So if used sparingly and carefully it could be used safely.

I think this is an important line of inquiry as many people get pest infestations in their system that they can’t control.

If we can find a pesticide that is relatively safe to use in aquaponics it will make life so much easier for us all and make aquaponics more accessible for the average punter.

I think it would be worthwhile if those that use this product report back on its success as a pesticide any possible problems that it may be causing the fish.

ps copper is highly toxic to fish, is not degraded in the tanks yet if used carefully and correctly has been an effective treatment for fish in the past.
pss I wish we had access to some of the more fish friendly chemicals you suggest but unfortunately we don't so we need to use what we have available to us, albeit with care.

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PostPosted: Nov 18th, '13, 20:37 
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Seriously, this cant be healthy.
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Yea, I like having the wasps around to help with the caterpillar hunting but everyone else seems so afraid of them. Sigh.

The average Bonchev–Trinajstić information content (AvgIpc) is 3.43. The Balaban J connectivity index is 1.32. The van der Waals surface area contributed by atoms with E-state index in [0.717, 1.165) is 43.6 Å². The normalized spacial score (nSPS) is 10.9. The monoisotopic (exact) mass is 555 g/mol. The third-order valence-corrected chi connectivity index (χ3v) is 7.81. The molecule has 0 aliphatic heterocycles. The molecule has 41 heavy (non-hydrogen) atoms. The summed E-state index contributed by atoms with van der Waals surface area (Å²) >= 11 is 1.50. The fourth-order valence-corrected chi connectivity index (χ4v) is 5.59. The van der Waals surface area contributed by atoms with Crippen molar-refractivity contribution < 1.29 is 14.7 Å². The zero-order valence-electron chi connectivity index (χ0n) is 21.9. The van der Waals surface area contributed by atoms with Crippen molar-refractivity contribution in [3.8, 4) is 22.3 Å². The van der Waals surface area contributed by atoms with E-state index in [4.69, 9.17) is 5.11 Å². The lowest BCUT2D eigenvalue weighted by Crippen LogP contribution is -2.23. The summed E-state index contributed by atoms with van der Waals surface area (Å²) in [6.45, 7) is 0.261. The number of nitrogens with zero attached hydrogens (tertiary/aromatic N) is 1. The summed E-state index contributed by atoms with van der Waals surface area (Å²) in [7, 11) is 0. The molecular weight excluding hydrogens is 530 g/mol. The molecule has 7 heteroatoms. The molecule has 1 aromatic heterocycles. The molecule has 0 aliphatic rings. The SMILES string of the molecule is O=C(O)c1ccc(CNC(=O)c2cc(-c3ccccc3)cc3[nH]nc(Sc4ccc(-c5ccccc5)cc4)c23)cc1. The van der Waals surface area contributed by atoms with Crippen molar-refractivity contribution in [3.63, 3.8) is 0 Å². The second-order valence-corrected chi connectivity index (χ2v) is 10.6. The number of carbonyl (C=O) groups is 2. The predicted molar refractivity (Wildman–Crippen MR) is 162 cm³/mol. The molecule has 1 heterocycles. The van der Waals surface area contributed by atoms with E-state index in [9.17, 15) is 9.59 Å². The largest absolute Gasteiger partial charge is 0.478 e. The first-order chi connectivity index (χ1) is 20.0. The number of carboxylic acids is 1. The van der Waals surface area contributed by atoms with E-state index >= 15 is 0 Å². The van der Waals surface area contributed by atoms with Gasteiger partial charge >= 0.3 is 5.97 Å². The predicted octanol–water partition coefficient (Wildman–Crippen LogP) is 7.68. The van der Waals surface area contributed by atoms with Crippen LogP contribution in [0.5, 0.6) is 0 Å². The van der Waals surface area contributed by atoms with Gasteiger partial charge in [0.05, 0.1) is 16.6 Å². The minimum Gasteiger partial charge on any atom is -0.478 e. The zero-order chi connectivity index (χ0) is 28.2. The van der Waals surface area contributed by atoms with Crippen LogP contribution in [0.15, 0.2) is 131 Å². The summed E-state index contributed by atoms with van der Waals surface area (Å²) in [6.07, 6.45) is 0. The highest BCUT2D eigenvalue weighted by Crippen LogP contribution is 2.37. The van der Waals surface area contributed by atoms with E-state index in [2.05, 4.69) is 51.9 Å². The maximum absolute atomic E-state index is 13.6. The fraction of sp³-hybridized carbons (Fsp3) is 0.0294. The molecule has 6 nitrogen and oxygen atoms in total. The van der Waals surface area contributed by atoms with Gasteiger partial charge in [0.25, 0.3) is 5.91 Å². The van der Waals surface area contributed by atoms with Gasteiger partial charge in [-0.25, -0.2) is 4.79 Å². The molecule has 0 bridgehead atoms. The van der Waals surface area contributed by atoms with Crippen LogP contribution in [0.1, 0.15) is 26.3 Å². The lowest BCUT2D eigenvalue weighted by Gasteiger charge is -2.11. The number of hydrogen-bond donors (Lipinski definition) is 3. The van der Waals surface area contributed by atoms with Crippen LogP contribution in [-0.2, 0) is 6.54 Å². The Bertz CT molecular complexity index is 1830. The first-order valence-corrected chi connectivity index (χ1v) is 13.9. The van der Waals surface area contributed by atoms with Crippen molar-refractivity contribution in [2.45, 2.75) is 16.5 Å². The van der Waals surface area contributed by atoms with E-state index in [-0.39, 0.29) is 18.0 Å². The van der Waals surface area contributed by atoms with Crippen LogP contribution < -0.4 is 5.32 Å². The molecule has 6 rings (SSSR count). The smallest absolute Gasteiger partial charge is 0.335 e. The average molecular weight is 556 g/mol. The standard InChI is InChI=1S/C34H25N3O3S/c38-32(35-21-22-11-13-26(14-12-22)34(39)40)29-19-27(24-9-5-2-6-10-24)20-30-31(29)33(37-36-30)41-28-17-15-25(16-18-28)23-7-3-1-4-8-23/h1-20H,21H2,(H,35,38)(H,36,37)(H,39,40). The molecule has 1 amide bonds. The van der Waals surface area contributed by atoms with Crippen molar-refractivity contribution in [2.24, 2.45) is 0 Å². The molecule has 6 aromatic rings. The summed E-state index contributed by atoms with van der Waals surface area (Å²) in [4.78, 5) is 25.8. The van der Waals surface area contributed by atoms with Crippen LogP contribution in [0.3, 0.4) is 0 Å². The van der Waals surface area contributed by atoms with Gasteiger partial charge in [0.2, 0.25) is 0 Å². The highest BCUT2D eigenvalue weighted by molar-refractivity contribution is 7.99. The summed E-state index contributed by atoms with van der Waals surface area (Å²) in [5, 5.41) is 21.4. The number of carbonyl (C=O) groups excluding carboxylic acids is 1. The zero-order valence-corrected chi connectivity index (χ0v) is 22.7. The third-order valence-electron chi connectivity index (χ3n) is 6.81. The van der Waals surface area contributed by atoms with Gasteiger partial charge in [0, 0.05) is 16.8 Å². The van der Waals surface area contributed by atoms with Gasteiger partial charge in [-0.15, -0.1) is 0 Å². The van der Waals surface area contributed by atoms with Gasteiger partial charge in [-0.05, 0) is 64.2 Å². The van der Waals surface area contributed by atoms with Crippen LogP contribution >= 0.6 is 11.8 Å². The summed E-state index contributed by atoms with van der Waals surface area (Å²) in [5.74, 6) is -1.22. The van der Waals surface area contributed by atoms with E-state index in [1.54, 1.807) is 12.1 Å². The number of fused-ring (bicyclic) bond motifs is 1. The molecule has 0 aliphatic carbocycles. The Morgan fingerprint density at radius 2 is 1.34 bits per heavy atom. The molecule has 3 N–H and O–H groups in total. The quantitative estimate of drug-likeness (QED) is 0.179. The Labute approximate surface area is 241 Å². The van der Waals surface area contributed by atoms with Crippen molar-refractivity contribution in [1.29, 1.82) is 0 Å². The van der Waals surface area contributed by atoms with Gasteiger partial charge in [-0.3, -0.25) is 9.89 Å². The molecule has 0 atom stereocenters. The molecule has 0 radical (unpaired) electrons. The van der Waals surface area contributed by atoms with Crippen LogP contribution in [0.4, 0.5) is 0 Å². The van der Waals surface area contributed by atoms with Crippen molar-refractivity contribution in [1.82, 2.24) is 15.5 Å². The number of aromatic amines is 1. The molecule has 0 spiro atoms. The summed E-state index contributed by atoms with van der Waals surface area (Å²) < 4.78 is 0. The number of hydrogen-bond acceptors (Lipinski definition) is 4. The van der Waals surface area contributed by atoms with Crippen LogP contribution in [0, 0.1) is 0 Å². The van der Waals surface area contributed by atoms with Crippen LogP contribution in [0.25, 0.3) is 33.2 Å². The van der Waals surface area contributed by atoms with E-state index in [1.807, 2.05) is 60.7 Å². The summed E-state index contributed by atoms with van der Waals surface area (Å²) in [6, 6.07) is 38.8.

As to the use of products, I'll let people make their own decisions but I'll still advise caution and care. (after having heard stories of people bringing the ingredients of a spray out to the system and setting the jugs on the grow bed and having an open jug knocked over to spill concentrated contents directly into the system while looking the other way and spraying with the diluted mix carefully........)

I prefer the products where there would only be a small amount of product used while the LC50 of the product is in the hundreds of mg/lt range so that even if there was an incident or minor disaster or complete misunderstanding of how to use the product, it might still not cause a problem.

But as noted, ya gotta use what is available.

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PostPosted: Nov 18th, '13, 20:42 
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+1 TC
Any chance you could slip us some of that AxaMax in the mail? Just kidding - the penalties are fairly steep for non registered chemical use here.

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PostPosted: Nov 18th, '13, 20:50 
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Keep watching for it Marc, or other products that are derived from neem oil. I wouldn't be surprised if it becomes available over there eventually.

So far the Bacillus Thurengensis products still seem most effective against the caterpillars for me and I primarily use the AzaMax for seedling treatment to try and avoid having things feed on the seedlings in the first place.

I think the Botaniguard, SucraShield or simply molasses/seaweed extract sprays and maybe worm tea sprays may be as good against the aphids when I had them last winter. (Well actually the aphids were a real problem because the ants were farming them and I couldn't really figure out anything that worked well enough against the ants.)

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PostPosted: Nov 18th, '13, 21:04